The recent global financial crisis has increased the scope of poverty and inequality.
The gap between the richest and poorest nations has become wider.
National income inequality has also been on the rise.
The prospect of a shift in designing and implementing development and welfare policies is strong in this new environment. The neoliberal policies of the Washington Consensus are giving way to development models which look to a more active government role in both economic and social policies.
Meanwhile, in the parallel universe of welfare policy a fundamental realignment is already taking place.
Faced with the current economic and social challenges, policy communities have turned to a variety of instruments to ensure that growth and social inclusion go together. This book offers a systematic analysis of the growing convergence on these matters in the development and welfare state literatures, utilizing the experiences of a myriad of jurisdictions around the world.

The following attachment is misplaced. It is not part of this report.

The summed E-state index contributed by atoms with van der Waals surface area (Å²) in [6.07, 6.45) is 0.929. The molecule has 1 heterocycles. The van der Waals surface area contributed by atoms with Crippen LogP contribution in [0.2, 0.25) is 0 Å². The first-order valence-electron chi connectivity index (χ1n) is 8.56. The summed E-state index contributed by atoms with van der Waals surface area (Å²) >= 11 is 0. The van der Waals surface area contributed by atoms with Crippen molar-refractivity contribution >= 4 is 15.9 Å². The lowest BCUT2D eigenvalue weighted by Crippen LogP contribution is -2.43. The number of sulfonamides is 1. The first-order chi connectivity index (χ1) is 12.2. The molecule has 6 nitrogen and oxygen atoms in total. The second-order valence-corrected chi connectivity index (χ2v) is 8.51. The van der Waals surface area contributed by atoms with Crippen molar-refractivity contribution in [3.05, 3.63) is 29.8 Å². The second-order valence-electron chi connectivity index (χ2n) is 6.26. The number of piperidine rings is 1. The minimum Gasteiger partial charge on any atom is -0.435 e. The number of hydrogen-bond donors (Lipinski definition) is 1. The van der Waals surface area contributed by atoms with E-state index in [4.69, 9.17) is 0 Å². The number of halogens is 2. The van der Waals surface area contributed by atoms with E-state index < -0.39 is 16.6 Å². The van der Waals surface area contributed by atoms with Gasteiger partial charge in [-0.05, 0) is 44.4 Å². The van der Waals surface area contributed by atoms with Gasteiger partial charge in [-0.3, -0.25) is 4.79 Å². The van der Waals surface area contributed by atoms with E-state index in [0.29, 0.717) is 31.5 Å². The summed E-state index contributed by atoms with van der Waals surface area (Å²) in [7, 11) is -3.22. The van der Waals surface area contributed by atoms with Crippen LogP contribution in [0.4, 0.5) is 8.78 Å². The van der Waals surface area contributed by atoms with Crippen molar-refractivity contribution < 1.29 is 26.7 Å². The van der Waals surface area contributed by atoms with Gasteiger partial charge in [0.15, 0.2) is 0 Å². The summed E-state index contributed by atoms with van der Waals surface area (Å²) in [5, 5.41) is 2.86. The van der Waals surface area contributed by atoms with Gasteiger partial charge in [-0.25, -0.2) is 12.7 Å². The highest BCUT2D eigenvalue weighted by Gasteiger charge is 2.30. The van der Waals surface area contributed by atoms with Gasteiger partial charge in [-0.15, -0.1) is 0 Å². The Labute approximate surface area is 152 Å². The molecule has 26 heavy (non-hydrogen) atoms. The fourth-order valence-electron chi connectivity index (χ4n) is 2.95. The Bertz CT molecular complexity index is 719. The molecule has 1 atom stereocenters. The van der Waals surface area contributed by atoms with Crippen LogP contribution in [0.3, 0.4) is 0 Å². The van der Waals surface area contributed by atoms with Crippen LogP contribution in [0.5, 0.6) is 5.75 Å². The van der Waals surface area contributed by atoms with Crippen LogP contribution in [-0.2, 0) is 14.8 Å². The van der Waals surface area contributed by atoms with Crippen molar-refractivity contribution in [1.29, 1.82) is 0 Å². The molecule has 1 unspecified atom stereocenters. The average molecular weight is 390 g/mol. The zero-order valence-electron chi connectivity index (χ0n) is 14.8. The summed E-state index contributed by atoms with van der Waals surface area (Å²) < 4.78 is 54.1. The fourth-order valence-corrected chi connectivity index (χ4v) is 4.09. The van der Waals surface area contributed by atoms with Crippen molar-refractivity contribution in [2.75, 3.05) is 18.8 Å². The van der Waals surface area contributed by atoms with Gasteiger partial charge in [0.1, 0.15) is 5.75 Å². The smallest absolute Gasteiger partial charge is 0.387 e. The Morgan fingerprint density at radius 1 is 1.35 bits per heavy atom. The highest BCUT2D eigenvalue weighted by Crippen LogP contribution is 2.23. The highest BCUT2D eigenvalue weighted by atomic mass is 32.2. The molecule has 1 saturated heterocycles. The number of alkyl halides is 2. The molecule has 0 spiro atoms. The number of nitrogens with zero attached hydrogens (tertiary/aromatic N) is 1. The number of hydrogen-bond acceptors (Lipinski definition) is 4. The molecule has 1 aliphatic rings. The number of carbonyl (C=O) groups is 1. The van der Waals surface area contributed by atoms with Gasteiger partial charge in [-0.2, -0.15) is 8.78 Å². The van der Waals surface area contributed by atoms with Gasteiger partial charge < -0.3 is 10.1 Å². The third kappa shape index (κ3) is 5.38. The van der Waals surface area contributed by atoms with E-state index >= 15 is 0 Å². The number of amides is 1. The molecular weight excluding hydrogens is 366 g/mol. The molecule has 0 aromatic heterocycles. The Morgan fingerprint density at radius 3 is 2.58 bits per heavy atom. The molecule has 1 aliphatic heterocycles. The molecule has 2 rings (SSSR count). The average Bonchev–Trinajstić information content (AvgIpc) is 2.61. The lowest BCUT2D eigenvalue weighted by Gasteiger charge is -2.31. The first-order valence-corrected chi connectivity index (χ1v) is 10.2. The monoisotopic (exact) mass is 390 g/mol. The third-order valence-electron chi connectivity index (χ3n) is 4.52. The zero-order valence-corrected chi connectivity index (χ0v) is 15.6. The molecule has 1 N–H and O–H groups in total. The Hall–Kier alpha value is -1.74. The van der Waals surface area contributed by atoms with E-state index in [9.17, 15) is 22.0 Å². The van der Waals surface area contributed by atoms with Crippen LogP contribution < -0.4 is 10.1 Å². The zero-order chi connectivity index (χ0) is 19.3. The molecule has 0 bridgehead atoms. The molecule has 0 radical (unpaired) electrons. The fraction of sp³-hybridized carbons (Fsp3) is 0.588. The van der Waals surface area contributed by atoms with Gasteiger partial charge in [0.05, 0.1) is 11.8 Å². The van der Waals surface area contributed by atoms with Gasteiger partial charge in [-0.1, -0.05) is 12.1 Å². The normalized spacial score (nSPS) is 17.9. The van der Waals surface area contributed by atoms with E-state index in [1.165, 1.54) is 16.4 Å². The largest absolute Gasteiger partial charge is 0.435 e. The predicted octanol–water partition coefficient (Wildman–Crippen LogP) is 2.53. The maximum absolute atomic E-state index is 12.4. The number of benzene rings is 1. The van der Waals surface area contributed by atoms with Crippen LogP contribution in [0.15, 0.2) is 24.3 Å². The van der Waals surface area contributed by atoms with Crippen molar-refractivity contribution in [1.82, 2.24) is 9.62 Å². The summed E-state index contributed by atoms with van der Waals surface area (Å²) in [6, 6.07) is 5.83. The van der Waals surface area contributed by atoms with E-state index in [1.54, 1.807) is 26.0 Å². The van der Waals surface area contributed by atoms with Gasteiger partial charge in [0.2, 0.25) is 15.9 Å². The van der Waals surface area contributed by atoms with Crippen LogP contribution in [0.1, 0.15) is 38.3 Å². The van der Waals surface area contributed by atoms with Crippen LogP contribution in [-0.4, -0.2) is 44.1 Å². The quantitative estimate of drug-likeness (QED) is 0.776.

Drawing upon the expertise of leading international policymakers, practitioners, and academics in the field, this book critiques the theoretical underpinning of growth and development, examine welfare state perspectives on inclusive growth and social/economic development, and presents lessons learned and best/worst practices from the experiences of developing and developed nations.